Interview with Author Peter Kesterton

Peter Kesterton

I am thrilled to have interviewed author Peter Kesterton, who shared with us details of his writing life, his book ‘Girls Don’t Cry‘, which was released on 23rd February 2023, and answered a few fun questions. This post contains affiliate links.

Peter Kesterton

Peter was born in Manchester to Irish parents who gifted him the tradition of storytelling and a love of words. Unusually for an Irish family he was an only child and found company in books and stories. He moved to Bristol to go to university and loved the city so much he stayed on after graduating. He landed a job as a technician at the BBC and worked on radio dramas. Not content with simply doing the sound effects, he decided to write his own radio play. Many years and drawers full of rejections later, his radio drama Heads You Win, Tales I Lose, was broadcast on BBC Radio 4.

Peter went on to write stage plays, notably Air Guitar for the Bristol Old Vic Theatre and Playing with Snails which won the Croydon Warehouse International Playwriting competition 2011.

In 2019, Peter attended Bath Spa University as a mature student, undertaking an MA in creative writing. He graduated with distinction. Girls Don’t Cry, his debut novel, was partially written on the course.

interview picture 2023


1) Where did the inspiration for your book come from?

I used to be a playwright and the book started life as a play, which I later wrote up as a book. But the original idea grew out of a writing exercise I did on a scriptwriting course years ago.

Called A Sense of Place, it involved finding a physical place in the real world and going there to contemplate with an open mind until a story began to form in one’s head. I chose the ruin of an old church in Bristol. It had been destroyed in World War 2. I imagined the pilot of the plane that dropped the bomb which destroyed the church, visiting the ruin and seeing the destruction he’d caused for himself. He comes across a mother who’d lost a child in the bombing and I imagined the encounter between them. This quickly morphed into wondering
what I would do if confronted with the killer of my own child. A terrible and painful thought that I naturally wanted to run away from. But nevertheless I began to wonder what I would do. And so the story was born.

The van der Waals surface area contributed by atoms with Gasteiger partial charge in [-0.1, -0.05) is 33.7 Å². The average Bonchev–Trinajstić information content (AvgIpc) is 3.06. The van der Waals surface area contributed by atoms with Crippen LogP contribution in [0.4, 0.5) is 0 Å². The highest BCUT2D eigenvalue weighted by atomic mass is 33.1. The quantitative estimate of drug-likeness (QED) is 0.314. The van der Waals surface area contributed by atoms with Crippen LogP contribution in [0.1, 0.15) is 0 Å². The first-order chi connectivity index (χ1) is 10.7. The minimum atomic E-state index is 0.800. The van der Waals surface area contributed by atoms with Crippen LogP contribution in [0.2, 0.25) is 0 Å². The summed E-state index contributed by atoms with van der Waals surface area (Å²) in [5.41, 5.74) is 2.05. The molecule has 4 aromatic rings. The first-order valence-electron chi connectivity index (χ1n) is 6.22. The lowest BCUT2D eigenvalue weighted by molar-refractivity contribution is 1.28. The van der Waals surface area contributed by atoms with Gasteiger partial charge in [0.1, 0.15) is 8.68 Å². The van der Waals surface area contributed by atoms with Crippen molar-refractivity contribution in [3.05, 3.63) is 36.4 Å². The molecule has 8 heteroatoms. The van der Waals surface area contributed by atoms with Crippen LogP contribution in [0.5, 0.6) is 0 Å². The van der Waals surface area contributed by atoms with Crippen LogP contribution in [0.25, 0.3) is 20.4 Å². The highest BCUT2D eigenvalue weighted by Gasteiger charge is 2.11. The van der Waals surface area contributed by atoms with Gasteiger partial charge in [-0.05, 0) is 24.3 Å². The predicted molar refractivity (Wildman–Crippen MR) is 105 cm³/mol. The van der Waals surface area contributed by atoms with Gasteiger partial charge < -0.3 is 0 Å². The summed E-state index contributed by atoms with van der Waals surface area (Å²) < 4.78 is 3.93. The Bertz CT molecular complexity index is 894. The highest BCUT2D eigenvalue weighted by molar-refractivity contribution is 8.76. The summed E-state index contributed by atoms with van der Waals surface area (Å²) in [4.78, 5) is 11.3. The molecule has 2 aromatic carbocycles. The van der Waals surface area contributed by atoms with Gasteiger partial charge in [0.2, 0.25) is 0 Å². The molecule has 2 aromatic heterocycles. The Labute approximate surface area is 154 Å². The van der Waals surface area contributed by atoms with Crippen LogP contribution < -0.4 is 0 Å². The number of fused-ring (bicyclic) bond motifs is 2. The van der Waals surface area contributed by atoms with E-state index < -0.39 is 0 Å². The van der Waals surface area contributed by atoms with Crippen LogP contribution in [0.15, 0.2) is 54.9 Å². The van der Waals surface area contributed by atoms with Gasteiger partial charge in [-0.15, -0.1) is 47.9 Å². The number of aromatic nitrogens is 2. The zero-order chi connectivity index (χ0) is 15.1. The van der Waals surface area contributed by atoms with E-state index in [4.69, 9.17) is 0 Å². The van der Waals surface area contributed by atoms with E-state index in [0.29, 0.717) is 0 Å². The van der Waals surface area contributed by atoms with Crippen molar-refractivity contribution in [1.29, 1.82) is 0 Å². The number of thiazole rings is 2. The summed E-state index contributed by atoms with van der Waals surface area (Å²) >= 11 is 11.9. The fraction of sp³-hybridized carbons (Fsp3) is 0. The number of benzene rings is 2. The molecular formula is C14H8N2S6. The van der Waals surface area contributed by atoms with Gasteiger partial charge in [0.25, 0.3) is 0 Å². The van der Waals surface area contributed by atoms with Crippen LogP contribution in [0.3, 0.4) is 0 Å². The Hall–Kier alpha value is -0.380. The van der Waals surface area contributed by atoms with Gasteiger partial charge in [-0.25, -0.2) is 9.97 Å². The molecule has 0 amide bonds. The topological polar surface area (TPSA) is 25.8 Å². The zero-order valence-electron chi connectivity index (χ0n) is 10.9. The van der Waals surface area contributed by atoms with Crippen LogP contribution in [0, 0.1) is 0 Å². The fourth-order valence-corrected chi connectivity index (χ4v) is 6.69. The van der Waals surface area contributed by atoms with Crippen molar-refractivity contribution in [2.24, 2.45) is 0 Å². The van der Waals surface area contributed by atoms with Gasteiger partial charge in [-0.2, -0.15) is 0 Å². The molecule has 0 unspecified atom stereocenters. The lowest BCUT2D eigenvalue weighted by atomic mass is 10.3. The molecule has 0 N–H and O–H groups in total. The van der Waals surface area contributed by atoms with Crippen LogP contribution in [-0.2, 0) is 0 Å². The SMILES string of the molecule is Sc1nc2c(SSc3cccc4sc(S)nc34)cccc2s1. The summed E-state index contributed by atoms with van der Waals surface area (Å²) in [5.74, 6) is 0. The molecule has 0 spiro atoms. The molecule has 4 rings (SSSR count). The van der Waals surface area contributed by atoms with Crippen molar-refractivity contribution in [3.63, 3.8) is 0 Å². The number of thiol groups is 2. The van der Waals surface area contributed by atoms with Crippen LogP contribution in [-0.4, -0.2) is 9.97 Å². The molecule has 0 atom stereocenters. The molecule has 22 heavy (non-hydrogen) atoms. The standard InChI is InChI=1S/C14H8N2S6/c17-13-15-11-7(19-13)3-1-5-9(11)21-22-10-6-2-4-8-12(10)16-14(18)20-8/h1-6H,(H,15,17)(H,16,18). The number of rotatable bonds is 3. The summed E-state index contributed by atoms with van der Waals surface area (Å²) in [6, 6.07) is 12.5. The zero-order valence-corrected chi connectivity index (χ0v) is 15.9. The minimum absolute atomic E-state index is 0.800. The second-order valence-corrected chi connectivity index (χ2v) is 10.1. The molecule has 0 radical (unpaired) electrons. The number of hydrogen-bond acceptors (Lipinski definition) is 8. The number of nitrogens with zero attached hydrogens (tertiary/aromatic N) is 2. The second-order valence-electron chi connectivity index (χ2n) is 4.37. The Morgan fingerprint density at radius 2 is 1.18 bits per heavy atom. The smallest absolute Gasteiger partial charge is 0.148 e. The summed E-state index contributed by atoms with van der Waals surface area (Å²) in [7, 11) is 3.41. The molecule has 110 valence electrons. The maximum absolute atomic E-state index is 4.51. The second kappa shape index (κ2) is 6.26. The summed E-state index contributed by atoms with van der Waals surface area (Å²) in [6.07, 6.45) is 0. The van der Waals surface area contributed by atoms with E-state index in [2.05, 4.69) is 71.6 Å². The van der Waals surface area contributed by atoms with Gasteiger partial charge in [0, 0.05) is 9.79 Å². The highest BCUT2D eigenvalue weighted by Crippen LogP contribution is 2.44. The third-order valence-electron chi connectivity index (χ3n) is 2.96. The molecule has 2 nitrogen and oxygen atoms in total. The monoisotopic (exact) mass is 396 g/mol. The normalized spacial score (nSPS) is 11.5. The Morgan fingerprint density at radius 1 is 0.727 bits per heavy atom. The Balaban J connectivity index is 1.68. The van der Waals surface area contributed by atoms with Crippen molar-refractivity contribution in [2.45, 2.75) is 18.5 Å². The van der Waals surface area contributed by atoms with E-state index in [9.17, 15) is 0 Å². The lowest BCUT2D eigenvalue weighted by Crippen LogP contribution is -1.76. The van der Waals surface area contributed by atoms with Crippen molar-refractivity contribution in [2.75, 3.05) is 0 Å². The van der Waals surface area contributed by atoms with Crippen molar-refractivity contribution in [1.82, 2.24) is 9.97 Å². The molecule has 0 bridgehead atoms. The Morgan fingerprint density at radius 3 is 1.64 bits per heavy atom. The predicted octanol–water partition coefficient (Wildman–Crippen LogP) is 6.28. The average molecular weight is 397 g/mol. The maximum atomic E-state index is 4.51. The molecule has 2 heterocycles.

As I mentioned, I wrote it as a stage play which won an award and was subsequently put on at the wonderful but sadly now defunct Bike Shed Theatre in Exeter. It was a great critical success, but I always thought it deserved a wider audience. Years later while undertaking a MA in creative prose at Bath Spa University I gained the confidence to finally develop the play into the book I thought it deserved to become.

2) How did you plan out the plot?

The book is far more complex than the original play, but I knew that the key scene in the book would be the play’s climax. So when I started writing I knew what the direction of travel was. I didn’t plan out the whole thing though. The way I work is to plan ahead a few
chapters at a time. Write a very rough draft, improvising as I go. Once that’s done I go back and do a proper first draft with much more detail in it. I’m just not one of those people who can plan everything that happens in a novel before I actually write it. I don’t have that kind of brain. And when I try to do that, I find it so technical and lacking in emotion, I lose interest.

My writing method is to write straight to the computer, I don’t know what I’m going to write until I’m actually writing it, so I guess you could say I ‘think’ on the screen.

3) When did you choose the title for your book?

The book originally had another title, but Bloodhound Books, my publishers wanted something more suggestive of a psychological thriller. There was quite a bit of constructive discussion about various titles, and eventually I suggested Girls Don’t Cry, which Bloodhound were happy with. I think Girls Don’t Cry is a much stronger title than my original idea, so I’m more than happy.

4) How did you come up with the names for your characters?

I always had the idea of the female protagonist coming from an Irish family, as I do, and the name Caitlin just popped into my head. I later discovered it’s derived from the Greek word katharos, meaning clear, clean, and pure, which I thought was an ironic comment on Caitlin herself, who is anything but that, at least in the eyes of the world. Darren was based, (at least partially) on a guy who once did some building work on my house years ago. The name and general demeaner of the builder just seem to fit the character I had in mind for the male protagonist in my book.

5) Can you give us a hint to any sections that you removed?

The one place where I did cut out compete sections was in the first few chapters. Partially because the book was originally a bit long, and partially because by beta readers said the moment when Darren goes to Boggart Hill, where Riley his daughter was murdered, was so strong, that it was the place to start the book.

Originally Darren was driving around Bristol and there was quite a bit of backstory before the Boggart Hill scene. Other than that I didn’t remove whole sections. However some chapters did get a severe pruning, where I’d got a bit whimsical and poetic, instead of getting on with the plot.